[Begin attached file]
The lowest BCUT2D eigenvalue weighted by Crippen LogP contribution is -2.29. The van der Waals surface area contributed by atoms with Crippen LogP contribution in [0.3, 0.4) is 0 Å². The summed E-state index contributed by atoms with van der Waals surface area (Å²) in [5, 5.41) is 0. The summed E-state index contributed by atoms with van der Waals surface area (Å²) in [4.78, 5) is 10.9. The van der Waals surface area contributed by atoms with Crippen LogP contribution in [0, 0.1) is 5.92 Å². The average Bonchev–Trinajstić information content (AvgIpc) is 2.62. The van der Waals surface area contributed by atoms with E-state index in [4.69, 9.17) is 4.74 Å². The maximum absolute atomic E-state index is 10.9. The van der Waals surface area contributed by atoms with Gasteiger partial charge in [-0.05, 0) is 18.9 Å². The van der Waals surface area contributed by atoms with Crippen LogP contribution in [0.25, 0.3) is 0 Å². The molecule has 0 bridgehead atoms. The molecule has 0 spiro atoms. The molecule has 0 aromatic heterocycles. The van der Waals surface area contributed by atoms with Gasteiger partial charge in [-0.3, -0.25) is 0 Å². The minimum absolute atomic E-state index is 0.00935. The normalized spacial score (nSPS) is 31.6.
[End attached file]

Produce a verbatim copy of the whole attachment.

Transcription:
The lowest BCUT2D eigenvalue weighted by Crippen LogP contribution is -2.29. The van der Waals surface area contributed by atoms with Crippen LogP contribution in [0.3, 0.4) is 0 Å². The summed E-state index contributed by atoms with van der Waals surface area (Å²) in [5, 5.41) is 0. The summed E-state index contributed by atoms with van der Waals surface area (Å²) in [4.78, 5) is 10.9. The van der Waals surface area contributed by atoms with Crippen LogP contribution in [0, 0.1) is 5.92 Å². The average Bonchev–Trinajstić information content (AvgIpc) is 2.62. The van der Waals surface area contributed by atoms with E-state index in [4.69, 9.17) is 4.74 Å². The maximum absolute atomic E-state index is 10.9. The van der Waals surface area contributed by atoms with Gasteiger partial charge in [-0.05, 0) is 18.9 Å². The van der Waals surface area contributed by atoms with Crippen LogP contribution in [0.25, 0.3) is 0 Å². The molecule has 0 bridgehead atoms. The molecule has 0 spiro atoms. The molecule has 0 aromatic heterocycles. The van der Waals surface area contributed by atoms with Gasteiger partial charge in [-0.3, -0.25) is 0 Å². The minimum absolute atomic E-state index is 0.00935. The normalized spacial score (nSPS) is 31.6.